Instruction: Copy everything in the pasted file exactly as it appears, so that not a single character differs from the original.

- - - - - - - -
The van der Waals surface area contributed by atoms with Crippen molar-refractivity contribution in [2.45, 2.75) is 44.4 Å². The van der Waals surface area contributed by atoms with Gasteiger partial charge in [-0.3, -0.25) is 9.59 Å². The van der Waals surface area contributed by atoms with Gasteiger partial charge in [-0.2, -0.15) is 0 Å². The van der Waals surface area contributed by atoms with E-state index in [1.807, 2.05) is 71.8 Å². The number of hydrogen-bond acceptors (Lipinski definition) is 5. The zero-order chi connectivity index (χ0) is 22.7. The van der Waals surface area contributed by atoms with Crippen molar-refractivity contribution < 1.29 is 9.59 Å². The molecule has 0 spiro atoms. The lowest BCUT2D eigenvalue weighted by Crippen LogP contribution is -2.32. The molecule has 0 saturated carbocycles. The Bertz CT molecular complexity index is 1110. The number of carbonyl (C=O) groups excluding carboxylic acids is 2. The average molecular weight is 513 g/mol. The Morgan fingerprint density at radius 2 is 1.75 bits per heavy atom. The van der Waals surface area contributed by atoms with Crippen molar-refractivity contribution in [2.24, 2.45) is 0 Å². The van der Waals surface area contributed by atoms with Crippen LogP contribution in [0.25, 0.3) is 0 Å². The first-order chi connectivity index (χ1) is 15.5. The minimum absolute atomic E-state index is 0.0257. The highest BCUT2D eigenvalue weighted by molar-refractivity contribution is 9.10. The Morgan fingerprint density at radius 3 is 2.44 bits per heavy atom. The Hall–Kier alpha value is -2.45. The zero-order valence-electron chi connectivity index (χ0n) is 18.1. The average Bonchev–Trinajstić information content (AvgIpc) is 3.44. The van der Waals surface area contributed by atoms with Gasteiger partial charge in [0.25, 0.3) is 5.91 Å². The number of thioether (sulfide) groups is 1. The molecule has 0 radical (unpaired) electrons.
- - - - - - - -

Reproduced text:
The van der Waals surface area contributed by atoms with Crippen molar-refractivity contribution in [2.45, 2.75) is 44.4 Å². The van der Waals surface area contributed by atoms with Gasteiger partial charge in [-0.3, -0.25) is 9.59 Å². The van der Waals surface area contributed by atoms with Gasteiger partial charge in [-0.2, -0.15) is 0 Å². The van der Waals surface area contributed by atoms with E-state index in [1.807, 2.05) is 71.8 Å². The number of hydrogen-bond acceptors (Lipinski definition) is 5. The zero-order chi connectivity index (χ0) is 22.7. The van der Waals surface area contributed by atoms with Crippen molar-refractivity contribution < 1.29 is 9.59 Å². The molecule has 0 spiro atoms. The lowest BCUT2D eigenvalue weighted by Crippen LogP contribution is -2.32. The molecule has 0 saturated carbocycles. The Bertz CT molecular complexity index is 1110. The number of carbonyl (C=O) groups excluding carboxylic acids is 2. The average molecular weight is 513 g/mol. The Morgan fingerprint density at radius 2 is 1.75 bits per heavy atom. The van der Waals surface area contributed by atoms with Crippen molar-refractivity contribution in [2.24, 2.45) is 0 Å². The van der Waals surface area contributed by atoms with Crippen LogP contribution in [0.25, 0.3) is 0 Å². The first-order chi connectivity index (χ1) is 15.5. The minimum absolute atomic E-state index is 0.0257. The highest BCUT2D eigenvalue weighted by molar-refractivity contribution is 9.10. The Morgan fingerprint density at radius 3 is 2.44 bits per heavy atom. The Hall–Kier alpha value is -2.45. The zero-order valence-electron chi connectivity index (χ0n) is 18.1. The average Bonchev–Trinajstić information content (AvgIpc) is 3.44. The van der Waals surface area contributed by atoms with Gasteiger partial charge in [0.25, 0.3) is 5.91 Å². The number of thioether (sulfide) groups is 1. The molecule has 0 radical (unpaired) electrons.